There are about 320 students at Hogwarts. How do we know?
In order to unravel this mystery, we need to step out of the stories themselves. We need to understand the way that Rowling thinks about the books. Rowling is very, very visual. She writes the kind of visual language that makes a film so much fun to watch. She has a knack for adding the kind of comedy timing that usually can only be communicated visually. Want an example? How about the comedy timing in this exchange, from Goblet of Fire:
The bell was due to ring at any moment, and Harry and Ron, who had been having a sword fight with a couple of Fred and George’s fake wands at the back of the class, looked up, Ron holding a tin parrot and Harry, a rubber haddock.
“Now that Potter and Weasley have been kind enough to act their age,” said Professor McGonagall, with an angry look at the pair of them as the head of Harry’s haddock drooped and fell silently to the floor – Ron’s parrot’s beak had severed it moments before – “I have something to say to you all…”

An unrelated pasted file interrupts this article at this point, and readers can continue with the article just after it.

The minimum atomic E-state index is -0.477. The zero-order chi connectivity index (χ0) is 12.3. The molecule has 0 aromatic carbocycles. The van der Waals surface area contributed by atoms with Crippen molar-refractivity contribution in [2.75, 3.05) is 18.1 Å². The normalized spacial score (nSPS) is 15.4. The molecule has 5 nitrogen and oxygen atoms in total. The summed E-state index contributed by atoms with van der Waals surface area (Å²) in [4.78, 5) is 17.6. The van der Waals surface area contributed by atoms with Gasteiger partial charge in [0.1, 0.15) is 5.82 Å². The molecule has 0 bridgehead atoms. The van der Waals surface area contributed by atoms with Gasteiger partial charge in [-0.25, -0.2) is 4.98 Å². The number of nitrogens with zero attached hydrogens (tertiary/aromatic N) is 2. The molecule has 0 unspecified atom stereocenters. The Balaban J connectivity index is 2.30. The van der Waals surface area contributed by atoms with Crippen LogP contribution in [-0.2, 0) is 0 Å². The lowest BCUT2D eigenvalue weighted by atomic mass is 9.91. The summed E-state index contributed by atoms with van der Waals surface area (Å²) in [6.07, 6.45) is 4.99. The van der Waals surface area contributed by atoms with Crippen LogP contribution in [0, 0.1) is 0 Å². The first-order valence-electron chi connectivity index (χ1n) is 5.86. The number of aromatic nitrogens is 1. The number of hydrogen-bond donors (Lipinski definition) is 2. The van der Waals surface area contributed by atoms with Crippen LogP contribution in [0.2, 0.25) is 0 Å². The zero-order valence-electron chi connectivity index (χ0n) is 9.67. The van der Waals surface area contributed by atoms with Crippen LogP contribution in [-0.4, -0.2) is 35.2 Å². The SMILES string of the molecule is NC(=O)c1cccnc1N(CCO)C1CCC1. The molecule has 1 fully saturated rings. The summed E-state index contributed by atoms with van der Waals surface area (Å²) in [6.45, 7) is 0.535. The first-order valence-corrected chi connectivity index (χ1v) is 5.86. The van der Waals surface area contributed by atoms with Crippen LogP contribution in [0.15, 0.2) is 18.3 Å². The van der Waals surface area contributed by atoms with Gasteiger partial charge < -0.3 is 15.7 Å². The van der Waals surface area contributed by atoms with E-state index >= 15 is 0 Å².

This visual style is one of Rowling’s greatest strengths, but by her own admission, math is definitely not. We can use our understanding of the way she thinks to understand some of the math-related mysteries in the books. She “sees” the stories in her mind without having a specific quantity associated with them. So when she says that the Great Hall scene in the films is “exactly right,” we can assume that the number of students looks right to her. Since we know that there were about 320 children in that scene in the film, we can assume that 320 students is correct, regardless of what she says in an interview. The number 320 is visually correct, and that’s the way Jo sees the stories.
This number conveniently fits with almost every clue in the books as well.